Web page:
Mr Mbulelo Kibido, General Manager of Transmission Grid Planning, Eskom, told Engerati at African Utility Week that the Independent Power Producer (IPP) programme has proven to be a major learning curve for Eskom.
Closing the project gap
Kibido explains that transmission planning has become a lot more complex and challenging since the inception of the programme because there are now more roleplayers, each with their own project timelines and different objectives. Also, because the IPPP runs independently of Eskom, it makes transmission grid planning very difficult because it is never known where the winning bidder will locate the generation plant. It is therefore difficult to prepare or strengthen the grid in advance.
To overcome this project gap, Kibido suggests that areas (with an existing grid infrastructure) should be demarcated before the bidding takes place. This will ensure that bidders have a strengthened grid well before the winning bids are announced. This will also be helpful for investors as the waiting time for new grid infrastructure will be reduced significantly.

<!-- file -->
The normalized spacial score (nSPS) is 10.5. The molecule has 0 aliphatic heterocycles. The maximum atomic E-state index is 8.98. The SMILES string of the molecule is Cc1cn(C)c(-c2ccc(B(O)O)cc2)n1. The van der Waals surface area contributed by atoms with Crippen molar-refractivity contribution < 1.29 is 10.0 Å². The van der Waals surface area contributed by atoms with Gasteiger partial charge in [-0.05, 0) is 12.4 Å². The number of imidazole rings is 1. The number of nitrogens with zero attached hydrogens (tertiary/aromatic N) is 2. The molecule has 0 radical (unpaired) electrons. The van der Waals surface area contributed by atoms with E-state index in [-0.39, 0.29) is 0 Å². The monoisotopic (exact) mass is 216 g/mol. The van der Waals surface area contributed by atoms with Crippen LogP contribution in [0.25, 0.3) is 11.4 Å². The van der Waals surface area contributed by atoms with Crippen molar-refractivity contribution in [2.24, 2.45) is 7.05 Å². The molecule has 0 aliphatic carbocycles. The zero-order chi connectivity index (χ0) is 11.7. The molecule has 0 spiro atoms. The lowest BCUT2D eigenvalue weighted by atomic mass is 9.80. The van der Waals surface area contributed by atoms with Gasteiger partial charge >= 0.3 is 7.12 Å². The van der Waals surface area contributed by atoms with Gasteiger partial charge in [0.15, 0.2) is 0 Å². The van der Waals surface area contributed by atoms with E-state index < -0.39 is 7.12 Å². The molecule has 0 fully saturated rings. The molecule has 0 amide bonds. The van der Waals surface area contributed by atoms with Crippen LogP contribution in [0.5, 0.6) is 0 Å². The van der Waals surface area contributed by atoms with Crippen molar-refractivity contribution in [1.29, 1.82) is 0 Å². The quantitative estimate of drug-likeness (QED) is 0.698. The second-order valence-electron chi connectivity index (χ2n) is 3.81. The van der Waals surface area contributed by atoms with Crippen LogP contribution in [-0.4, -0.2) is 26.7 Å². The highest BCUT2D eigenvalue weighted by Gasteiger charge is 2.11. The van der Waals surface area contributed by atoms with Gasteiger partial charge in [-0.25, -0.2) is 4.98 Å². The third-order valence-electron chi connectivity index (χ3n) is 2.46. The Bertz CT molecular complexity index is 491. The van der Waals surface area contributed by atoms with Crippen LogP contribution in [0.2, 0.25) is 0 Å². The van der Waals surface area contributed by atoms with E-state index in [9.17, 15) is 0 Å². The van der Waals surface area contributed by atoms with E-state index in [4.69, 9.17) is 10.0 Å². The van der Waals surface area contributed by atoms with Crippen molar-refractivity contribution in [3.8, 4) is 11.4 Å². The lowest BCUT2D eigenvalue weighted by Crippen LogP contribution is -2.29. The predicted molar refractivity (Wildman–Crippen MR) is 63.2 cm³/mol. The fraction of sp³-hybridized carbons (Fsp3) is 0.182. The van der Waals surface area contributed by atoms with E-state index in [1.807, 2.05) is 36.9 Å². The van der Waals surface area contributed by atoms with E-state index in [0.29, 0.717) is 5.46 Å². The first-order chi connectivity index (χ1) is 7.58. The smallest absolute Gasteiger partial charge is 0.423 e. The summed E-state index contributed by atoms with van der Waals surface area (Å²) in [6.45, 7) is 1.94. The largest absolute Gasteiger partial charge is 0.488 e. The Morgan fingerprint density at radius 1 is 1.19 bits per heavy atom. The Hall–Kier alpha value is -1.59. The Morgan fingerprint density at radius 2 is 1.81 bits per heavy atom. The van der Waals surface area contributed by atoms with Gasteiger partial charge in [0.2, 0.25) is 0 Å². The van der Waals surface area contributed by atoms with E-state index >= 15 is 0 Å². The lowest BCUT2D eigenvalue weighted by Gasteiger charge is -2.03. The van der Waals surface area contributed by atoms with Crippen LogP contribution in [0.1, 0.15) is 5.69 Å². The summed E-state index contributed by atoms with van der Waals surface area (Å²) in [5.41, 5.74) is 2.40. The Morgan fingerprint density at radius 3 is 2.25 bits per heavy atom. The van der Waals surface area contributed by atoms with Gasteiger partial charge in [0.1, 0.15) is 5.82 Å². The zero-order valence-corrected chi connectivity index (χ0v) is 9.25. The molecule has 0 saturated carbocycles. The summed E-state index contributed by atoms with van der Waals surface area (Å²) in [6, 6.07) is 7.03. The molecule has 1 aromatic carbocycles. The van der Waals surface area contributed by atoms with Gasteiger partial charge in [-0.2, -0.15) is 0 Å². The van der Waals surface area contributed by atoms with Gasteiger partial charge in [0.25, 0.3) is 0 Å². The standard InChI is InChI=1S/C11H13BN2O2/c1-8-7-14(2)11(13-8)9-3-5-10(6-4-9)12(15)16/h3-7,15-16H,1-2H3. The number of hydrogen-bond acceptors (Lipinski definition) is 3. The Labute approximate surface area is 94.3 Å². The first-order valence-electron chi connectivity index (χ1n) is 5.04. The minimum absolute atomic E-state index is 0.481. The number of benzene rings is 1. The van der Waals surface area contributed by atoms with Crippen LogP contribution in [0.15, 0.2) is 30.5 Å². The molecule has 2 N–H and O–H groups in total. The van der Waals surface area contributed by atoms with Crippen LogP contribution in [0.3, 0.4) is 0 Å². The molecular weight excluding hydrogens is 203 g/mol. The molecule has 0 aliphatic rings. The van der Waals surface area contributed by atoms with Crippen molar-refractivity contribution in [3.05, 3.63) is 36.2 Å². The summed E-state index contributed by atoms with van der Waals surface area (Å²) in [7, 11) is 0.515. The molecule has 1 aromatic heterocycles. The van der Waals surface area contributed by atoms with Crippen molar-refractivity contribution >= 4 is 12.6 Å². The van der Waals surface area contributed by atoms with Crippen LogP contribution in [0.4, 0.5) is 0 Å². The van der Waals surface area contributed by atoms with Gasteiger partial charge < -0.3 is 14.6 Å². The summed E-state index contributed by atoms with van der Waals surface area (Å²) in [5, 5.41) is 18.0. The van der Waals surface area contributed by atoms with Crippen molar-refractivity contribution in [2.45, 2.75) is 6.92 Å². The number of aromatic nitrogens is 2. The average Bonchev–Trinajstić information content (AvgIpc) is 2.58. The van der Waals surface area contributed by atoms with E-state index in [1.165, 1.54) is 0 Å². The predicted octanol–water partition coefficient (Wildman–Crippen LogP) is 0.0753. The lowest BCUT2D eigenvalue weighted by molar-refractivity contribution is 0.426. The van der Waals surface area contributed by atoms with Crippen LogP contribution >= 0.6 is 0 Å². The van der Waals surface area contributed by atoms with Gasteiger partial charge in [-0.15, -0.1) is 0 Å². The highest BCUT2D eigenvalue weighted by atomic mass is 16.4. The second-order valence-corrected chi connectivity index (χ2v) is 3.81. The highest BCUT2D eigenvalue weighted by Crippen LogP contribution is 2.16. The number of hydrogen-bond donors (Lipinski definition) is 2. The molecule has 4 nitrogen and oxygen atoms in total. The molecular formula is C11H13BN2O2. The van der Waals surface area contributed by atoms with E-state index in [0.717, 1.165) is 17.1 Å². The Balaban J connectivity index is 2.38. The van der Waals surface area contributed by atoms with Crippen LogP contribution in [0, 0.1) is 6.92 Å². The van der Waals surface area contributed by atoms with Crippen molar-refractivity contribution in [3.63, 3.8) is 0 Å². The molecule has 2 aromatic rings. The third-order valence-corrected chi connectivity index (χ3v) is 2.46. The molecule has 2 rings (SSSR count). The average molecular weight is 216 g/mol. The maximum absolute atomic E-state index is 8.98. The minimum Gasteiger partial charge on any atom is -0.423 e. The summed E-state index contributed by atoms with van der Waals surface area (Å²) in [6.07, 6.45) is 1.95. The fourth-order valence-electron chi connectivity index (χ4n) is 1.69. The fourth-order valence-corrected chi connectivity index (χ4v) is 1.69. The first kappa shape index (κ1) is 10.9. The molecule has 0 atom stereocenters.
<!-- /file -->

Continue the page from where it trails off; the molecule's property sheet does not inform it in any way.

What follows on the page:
Regulated funding could delay IPP
Another issue is that capital is regulated at Eskom. Eskom departments must request funding five years in advance. Because Eskom doesn’t know which bids will win, staff do not know how much to request when applying for funds. He explains, “Not enough time is given for Eskom to apply for funds to develop the grid to support new IPP projects. Often, there is insufficient capital to cover these new transmission projects.”
Despite these complexities, Kibido reckons that their goals will be met on time and that the country’s energy challenges will be resolved within 2 years-if not less.
To date, the transmission grid is being developed to integrate 3,900MW new renewables generation. Already, 1,700MW has been connected.